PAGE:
The first book to explore the idea and effect of moral injury on veterans, their families, and their communities Although veterans make up only 7 percent of the U.S. population, they account for an alarming 20 percent of all suicides. And though treatment of post-traumatic stress disorder has undoubtedly alleviated suffering and allowed many service members returning from combat to transition to civilian life, the suicide rate for veterans under thirty has been increasing. Research by Veterans Administration health professionals and veterans' experiences now suggest an ancient but unaddressed wound of war may be a factor: moral injury. This deep-seated sense of moral transgression includes feelings of shame, meaninglessness, and remorse from having violated core moral beliefs. Soul Repair will help veterans, their families, members of their communities, and chaplains to understand the impact of war on the consciences of healthy people, to support the recovery of moral conscience in society, and to restore veterans to civilian life. When a society sends people off to war, it must accept responsibility for returning them home to peace.
About the Author
Rita Nakashima Brock is author of the award-winning Journeys by Heart: A Christology of Erotic Power and coauthor of the critically-acclaimed Proverbs of Ashes: Violence, Redemptive Suffering, and the Search for What Saves Us. She is director of Faith Voices for the Common Good and a minister in the Christian Church (Disciples of Christ). She lives in Oakland, California.
“Soul Repair is an eloquent, deeply human reminder that war is not just what takes place on a distant battlefield. It is something that casts a shadow over the lives of those who took part for decades afterwards. The stories told by Lettini and Brock are deepened by what the authors reveal about the way the tragic thread of war’s aftermath has run through their own families.”—Adam Hochschild, author of To End All Wars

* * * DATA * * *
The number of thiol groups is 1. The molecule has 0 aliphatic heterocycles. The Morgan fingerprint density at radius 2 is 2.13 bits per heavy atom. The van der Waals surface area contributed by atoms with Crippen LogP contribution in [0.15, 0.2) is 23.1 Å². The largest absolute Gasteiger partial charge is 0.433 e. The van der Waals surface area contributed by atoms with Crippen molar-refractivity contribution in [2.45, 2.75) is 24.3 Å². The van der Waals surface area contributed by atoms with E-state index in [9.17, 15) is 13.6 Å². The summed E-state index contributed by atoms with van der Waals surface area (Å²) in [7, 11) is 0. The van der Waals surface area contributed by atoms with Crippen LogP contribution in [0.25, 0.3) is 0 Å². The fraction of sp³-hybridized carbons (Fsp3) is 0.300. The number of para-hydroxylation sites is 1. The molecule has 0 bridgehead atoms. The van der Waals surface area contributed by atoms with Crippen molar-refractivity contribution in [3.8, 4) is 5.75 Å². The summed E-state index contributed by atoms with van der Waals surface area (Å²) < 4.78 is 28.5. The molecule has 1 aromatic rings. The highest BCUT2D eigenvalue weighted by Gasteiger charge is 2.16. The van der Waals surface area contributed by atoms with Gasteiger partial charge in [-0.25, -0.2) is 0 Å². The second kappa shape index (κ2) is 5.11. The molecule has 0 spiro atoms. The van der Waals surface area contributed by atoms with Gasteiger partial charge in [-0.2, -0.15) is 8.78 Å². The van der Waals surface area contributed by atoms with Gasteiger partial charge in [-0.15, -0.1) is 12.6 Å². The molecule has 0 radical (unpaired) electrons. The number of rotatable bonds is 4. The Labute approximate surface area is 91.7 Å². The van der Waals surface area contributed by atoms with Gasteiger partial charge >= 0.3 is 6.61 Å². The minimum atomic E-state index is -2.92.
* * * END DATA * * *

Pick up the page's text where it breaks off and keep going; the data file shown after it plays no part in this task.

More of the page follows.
“Those you send to war may come home with souls unclean and hearts drowning in bitter mistrust. But the need for purification after battle has vanished into the blind spot of our culture. We neither offer it to returning veterans, nor remember that we—for whose sake, in whose name, our soldiers went to war—need purification with them. Potent challengers of conventional thinking, rich in heart, those who speak here are voices you will not forget.”—Jonathan Shay, MD, PhD, author of Odysseus in America: Combat Trauma and the Trials of Homecoming
"Very important and deeply moving. I strongly recommend it.”—James H. Cone, author of The Cross and the Lynching Tree
“Soul Repair is stunning, just beautiful. Riveting. This is not just a breakthrough book, it is a breakthrough moment, the kind of work that makes history shift and emotions adjust. It restores balance and reclaims life.”—Amir Soltani, author of Zahra’s Paradise
"Eloquent and unflinching discourse on war's problematic moral core."—Publishers Weekly